The Briefcase, premiering on CBS at 8 p.m. Wednesday, features “American families experiencing financial setbacks,” to use the network’s terminology. The family is given a briefcase with $101,000 in it, and then they’re shown another family who’s “experiencing financial setbacks.” They have to decide how much money to keep and how much to give the other people, or whether they want to keep it all for themselves; neither family knows both families have in fact received a briefcase, and that their counterparts are also deliberating over if and how to share the money. In the two episodes CBS made available for review, the decision weighs incredibly heavily on all participants. One woman is so overcome that she vomits. Everyone talks about health insurance. Several people claim this is the hardest decision they’ve ever made. Many, many tears are shed. And perhaps unsurprisingly, people demonstrate impressive generosity. That’s the point of the show, right? To show how generous people truly are? Surely these people were screened not just for emotive telegenics but also for proclivity toward magnanimity.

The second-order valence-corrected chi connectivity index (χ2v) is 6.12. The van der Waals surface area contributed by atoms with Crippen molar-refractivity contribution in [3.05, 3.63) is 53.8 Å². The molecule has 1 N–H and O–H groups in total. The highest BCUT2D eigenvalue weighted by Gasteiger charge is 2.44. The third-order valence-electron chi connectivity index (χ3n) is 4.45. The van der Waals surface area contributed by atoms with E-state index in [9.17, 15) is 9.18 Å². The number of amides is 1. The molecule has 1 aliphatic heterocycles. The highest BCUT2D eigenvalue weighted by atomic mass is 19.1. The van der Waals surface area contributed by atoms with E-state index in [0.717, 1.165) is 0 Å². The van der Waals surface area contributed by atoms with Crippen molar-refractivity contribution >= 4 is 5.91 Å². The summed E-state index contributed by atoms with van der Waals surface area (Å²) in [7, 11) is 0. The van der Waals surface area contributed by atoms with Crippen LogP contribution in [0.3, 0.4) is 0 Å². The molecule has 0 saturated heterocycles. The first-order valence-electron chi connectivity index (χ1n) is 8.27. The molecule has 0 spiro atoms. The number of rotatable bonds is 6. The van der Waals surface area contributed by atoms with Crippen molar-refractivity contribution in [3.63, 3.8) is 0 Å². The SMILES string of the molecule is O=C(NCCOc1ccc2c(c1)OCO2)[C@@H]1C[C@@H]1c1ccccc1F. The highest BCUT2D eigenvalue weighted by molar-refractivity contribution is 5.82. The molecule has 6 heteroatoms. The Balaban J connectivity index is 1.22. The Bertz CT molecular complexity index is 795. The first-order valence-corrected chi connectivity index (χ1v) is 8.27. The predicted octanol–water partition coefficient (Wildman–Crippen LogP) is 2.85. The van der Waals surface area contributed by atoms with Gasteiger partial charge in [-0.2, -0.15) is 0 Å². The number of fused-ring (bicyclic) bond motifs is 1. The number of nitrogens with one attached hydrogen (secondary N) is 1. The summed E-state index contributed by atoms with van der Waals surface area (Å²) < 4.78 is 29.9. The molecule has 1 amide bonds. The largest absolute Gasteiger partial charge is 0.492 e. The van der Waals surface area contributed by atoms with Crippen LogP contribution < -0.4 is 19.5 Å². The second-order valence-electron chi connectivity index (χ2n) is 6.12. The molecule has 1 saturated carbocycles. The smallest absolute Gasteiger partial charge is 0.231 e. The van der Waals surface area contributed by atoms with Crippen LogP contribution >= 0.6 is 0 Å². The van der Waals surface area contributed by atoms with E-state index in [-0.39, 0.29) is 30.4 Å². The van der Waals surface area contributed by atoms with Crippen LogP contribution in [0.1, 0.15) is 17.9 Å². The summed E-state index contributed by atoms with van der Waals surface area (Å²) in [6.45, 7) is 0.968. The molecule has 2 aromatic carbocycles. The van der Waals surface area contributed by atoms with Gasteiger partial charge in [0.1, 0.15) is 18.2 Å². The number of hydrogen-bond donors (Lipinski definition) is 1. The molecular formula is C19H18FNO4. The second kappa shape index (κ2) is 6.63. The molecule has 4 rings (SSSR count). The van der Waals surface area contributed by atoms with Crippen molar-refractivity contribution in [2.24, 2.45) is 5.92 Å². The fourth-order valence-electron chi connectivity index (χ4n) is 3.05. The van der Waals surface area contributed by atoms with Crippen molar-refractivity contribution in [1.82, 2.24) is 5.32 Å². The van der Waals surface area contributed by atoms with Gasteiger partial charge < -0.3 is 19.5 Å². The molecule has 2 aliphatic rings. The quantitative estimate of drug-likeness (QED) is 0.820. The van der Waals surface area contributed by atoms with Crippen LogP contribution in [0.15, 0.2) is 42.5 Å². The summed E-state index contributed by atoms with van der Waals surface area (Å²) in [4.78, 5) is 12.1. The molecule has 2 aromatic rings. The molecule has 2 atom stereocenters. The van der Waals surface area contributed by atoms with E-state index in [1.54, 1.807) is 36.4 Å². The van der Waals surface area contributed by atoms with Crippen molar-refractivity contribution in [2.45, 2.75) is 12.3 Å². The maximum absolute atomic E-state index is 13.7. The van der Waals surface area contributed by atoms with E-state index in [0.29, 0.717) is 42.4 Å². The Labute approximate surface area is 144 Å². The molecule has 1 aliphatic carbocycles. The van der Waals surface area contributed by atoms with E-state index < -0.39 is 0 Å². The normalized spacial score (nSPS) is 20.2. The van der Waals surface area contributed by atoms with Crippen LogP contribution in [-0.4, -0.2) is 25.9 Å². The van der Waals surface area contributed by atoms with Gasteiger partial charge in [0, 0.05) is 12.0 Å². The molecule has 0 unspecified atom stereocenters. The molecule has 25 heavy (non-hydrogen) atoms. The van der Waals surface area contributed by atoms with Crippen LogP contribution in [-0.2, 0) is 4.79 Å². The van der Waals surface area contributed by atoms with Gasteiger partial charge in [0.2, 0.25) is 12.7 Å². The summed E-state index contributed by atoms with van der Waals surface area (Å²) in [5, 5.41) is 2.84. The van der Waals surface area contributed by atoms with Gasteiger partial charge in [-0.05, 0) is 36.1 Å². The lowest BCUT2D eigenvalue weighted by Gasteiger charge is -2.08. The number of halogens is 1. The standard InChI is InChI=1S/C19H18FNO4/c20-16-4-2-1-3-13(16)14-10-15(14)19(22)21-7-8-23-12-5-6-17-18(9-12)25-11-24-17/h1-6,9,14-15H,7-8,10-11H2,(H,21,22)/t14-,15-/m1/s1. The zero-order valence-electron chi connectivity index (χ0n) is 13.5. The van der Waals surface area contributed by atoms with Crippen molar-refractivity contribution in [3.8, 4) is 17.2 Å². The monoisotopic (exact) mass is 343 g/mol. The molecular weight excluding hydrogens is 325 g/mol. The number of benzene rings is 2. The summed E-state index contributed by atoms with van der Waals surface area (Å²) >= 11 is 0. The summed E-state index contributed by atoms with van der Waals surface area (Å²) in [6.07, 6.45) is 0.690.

Well, no, not really, that’s how human beings work actually. As tha classic economic experiment, the ultimatum game shows.
And this is of course a version of that ultimatum game. A one time, going in both directions, real life version of it. I don’t, of course, know what the splits being offered are. But I would be surprised if anyone offered less that 30% of the cash to the other people.
But perhaps Dave Broome, the originator of the show missed a trick here. Because wouldn’t it be fun to have the other part of that game? Where if there’s a rejection, then no one gets anything? Here, a rejection being offering more than 10% less than the other participants are offering you?
That would be a lovely reveal, wouldn’t it? (Strokes white cat, feeds shark, puffs cigar.)